Having come from working within some of the great magazines of their time, what do you feel is the role of magazines today?
Oh, that’s a sad situation. I always loved getting a stack of magazines and devouring them, dreaming, loving the imagery and the luxury of spending time reading the articles. Keeping them for decades. Photography was so much of my life, what made me me in a way… I miss a real magazine. I worked for some amazing magazines, and did live the dream, creating worlds and stories. It was the most magical time.
Tell us about your journey to becoming a painter.
I started doing art as a child and basically never stopped. I do something daily — painting, sculpting, photography, drawing on an iPad. I need to do something creative every day. It’s my being.
What is your creative process?
Depends. Lately, I have been doing studies on the iPad or playing with the things I want to paint on a iPad first, then doing the “real” painting. But it really changes; sometimes it’s very guttural, sometimes more time and details.
How do you schedule your time between your day job and your art?
Well, I need to be in my office 3 days a week so, the other days, I try to get to the studio as much as possible. But I do art from home as well so, as I mentioned, I’m always doing some art; it keeps me somewhat sane.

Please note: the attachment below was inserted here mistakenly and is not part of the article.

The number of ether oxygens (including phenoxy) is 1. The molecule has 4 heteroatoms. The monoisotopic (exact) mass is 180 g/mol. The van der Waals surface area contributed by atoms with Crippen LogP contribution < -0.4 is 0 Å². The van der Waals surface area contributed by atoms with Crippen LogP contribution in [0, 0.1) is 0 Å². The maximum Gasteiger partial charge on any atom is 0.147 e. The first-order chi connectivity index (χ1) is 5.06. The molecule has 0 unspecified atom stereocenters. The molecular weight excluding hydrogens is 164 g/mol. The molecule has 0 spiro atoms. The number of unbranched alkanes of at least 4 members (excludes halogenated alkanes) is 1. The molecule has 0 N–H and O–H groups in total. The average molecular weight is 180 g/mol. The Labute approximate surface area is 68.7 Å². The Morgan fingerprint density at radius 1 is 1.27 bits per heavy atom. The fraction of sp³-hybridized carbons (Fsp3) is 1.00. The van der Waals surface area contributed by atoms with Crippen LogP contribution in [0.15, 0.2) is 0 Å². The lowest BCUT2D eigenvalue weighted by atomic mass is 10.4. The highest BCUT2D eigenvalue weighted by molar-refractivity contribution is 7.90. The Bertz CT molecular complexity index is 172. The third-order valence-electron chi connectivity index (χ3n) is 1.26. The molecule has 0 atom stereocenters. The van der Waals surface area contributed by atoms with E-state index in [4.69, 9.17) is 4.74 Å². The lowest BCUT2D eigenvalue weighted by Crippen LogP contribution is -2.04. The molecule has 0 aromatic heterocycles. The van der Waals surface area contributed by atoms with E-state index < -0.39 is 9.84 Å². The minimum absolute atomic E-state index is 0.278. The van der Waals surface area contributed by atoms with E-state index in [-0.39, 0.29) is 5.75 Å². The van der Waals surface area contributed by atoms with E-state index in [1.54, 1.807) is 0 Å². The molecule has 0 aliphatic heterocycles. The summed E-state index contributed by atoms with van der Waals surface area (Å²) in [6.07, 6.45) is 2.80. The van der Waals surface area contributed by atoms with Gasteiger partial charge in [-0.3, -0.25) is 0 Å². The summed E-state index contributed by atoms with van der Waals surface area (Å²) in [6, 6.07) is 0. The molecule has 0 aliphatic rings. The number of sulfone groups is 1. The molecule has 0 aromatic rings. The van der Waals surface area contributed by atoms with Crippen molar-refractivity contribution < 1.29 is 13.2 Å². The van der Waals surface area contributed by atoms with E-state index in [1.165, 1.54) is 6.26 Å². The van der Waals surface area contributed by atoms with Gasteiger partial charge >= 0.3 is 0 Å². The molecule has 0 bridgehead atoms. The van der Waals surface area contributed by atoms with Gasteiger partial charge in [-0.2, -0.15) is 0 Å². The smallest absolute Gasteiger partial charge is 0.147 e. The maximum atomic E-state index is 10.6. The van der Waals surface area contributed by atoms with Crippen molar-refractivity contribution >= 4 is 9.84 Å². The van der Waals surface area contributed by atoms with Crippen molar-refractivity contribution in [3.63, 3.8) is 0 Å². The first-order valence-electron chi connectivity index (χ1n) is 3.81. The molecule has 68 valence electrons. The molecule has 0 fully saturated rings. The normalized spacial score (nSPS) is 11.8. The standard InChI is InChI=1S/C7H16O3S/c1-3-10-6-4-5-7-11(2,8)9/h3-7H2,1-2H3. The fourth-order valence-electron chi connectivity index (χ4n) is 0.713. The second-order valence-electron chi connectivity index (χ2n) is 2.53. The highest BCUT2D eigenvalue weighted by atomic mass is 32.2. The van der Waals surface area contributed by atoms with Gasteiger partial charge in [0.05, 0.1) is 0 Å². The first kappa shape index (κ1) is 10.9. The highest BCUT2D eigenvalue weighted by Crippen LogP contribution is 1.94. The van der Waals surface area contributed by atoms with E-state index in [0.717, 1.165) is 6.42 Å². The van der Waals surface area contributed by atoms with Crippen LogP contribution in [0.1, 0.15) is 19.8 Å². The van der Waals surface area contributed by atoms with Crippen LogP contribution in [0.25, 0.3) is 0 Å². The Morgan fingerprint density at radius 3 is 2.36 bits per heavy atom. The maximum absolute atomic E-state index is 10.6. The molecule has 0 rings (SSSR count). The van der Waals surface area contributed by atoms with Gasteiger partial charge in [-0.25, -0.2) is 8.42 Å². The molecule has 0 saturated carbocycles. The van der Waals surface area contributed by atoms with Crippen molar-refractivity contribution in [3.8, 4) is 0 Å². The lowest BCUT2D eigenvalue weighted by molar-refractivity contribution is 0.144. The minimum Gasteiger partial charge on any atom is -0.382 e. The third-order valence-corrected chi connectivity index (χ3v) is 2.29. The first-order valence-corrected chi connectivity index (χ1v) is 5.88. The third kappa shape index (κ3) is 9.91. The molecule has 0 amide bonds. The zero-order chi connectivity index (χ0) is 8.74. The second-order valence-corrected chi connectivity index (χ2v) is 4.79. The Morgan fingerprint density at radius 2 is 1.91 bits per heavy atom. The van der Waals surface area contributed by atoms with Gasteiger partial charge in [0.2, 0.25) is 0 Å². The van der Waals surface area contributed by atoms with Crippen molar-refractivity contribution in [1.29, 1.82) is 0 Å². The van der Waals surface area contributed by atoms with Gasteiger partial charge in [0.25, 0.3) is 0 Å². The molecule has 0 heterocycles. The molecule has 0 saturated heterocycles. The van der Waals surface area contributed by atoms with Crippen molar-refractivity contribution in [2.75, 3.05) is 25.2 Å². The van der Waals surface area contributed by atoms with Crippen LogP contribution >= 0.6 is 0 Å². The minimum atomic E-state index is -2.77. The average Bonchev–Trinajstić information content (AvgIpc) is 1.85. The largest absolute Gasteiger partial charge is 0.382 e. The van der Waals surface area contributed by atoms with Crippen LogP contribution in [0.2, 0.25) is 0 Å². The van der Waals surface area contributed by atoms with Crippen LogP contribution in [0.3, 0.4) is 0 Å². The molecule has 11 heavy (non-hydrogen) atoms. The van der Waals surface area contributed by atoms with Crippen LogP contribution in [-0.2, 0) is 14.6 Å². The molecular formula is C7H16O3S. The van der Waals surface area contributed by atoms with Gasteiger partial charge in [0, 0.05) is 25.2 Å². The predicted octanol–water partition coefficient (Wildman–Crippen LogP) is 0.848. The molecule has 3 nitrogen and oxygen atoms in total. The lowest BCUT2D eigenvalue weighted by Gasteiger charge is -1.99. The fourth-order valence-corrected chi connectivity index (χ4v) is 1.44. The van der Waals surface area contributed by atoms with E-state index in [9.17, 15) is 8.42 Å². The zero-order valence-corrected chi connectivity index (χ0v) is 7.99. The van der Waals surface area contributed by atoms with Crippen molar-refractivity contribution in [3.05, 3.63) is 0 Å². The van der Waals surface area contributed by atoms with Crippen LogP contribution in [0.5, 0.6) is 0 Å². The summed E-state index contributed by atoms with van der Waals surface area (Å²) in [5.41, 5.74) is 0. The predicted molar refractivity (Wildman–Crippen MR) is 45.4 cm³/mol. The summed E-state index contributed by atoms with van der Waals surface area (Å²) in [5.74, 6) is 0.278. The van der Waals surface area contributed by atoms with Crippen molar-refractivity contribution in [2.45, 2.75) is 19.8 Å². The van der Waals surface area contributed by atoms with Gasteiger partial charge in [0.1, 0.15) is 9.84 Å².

“I need to do something creative every day. It’s my being”
Do you have a specific environment you go to where you paint?
I have had studios on and off over the decades. Sometimes I don’t, and work only from home — which gets a bit much as it’s a NYC one-bedroom apartment. So I recently took a studio again so it is more of a dedicated place to go and do my work.
How do you decide on your subjects? What sort of relationship do you develop with them?
I do both commissions and my own imagination. The subjects I do love are mostly figurative, and portraiture. I love faces, emotions. I love soulful-looking people, a story in a face.
Tell us about your poodle. You two seem inseparable.